Australia’s Mack Horton and China’s Sun Yang will resume their bad-tempered rivalry in the pool when the swimming section of the world aquatic championships starts on Sunday.
Horton ended Sun’s four-year domination of the 400m freestyle event in spectacular style at last year’s Rio De Janeiro Olympics after branding Sun a ‘drug cheat’ in the build-up.
Sparks are expected to further fly with both also registered to swim over 200m, 800 and 1500m freestyle in Budapest and Horton took another dig at Sun on Friday.
“I think it’s a rivalry between elite athletes and athletes who have tested positive, but there should be some good races,” Horton said when asked about facing his rival.
Horton and Sun, who served a three-month ban in 2014, will be battling to be the fastest from Sunday morning’s 400m heats into the evening’s final and their grudge ‘War in the Water’ rematch will take star billing at Budapest’s Duna Arena.
Also racing on Sunday is the USA’s gold-medal and record-breaking machine Katie Ledecky, the star attraction in the women’s freestyle heats and finals.
Ledecky faces a punishing schedule of six events — the 200m, 400m, 800m and 1500m freestyles, plus the 4x100m and 4x200m freestyle relays.
It means, including heats and finals, she will potentially swim a total of 6,300 metres in Budapest.
“I can’t wait to race,” said Ledecky. “I know how to handle that and manage it to have good energy throughout the whole week.”
Expect Ledecky to challenge her own 400m, 800 and 1500m freestyle world and she could end up breaking the women’s record of six gold medals at a world championships set by Missy Franklin in 2013.
HOSSZU’S IRON GRIP
Hungary’s ‘Iron Lady’ Katinka Hosszu will be out to maintain her grip on the 200m and 400m individual medley events she has dominated in recent years.
Hosszu has entered six individual events, including the 100m backstroke — one of three events in which she won Olympic gold last year — in a punishing schedule, but her priority will be defending her 200m and 400m medley crowns.
Expect fireworks over the longer distance after Hosszu took two seconds off the world record over 400m when she struck Olympic gold in Rio last year.
“By (the time of the world championships) I will know each and every little stone of the Duna Arena,” said Hosszu.
“This pool is so beautiful, that it also puts a little pressure on us Hungarians though. It’s up to us, now we all have to swim fast.”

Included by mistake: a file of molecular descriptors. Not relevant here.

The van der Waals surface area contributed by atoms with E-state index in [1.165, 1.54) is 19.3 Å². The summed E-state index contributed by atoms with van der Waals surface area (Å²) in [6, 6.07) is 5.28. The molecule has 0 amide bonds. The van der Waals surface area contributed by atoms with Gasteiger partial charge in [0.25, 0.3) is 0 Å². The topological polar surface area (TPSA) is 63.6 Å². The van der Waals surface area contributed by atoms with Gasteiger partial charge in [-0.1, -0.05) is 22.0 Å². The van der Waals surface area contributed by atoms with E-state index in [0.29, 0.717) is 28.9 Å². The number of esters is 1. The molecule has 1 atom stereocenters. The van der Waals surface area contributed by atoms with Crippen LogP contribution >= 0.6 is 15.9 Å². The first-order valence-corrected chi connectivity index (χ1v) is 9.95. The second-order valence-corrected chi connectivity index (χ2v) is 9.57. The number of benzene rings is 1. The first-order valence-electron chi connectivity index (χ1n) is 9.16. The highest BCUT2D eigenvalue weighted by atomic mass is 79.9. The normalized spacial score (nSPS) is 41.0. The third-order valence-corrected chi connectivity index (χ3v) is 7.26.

China, third in the medals table in swimming events in 2015 in Kazan, will also look to backstroker Fu Yuanhui to defend her 50m title.
A hilarious video went viral of Fu’s reaction after discovering she had won joint bronze over 100m at the Rio Olympics and the 21-year-old will be hoping for more goofy smiles in Budapest.
The USA, a powerhouse in the pool, will bring a young team — with an average age of 22 — shorn of stars Michael Phelps, who has retired again, and Franklin, who sits out Budapest after surgery on both shoulders last year.
Teenagers Regan Smith, 15, and 17-year-olds Robert Finke and Dakota Luther will race in the backstroke, freestyle and butterfly respectively.
Britain’s Adam Peaty looks to be a shoo-in for the 50m and 100m breaststroke titles — and also wants to lower his own world records in both events.
Peaty is threatening to be the first under the 57 seconds barrier over 100m with South Africa’s Cameron van der Burgh pushing him hard.
There promises to be a battle royal in the women’s 100m freestyle with Sweden’s Sarah Sjostrom having narrowly missed Cate Campbell’s world record of 52.06secs.
Australia’s Campbell is sitting out Budapest, but her sister Bronte is the reigning world champion.
However, the names to beat are Simone Manuel of the USA and Canada’s Penny Oleksiak, who tied for gold in Rio last year.
“I’m super excited and I have been trying to control my energy for when I race,” said Manuel.
“Sarah has had a great year, but there are so many others who will be tough to beat.”
Peaty has won every 100m breaststroke race he has entered since the 2014 Commonwealth Games.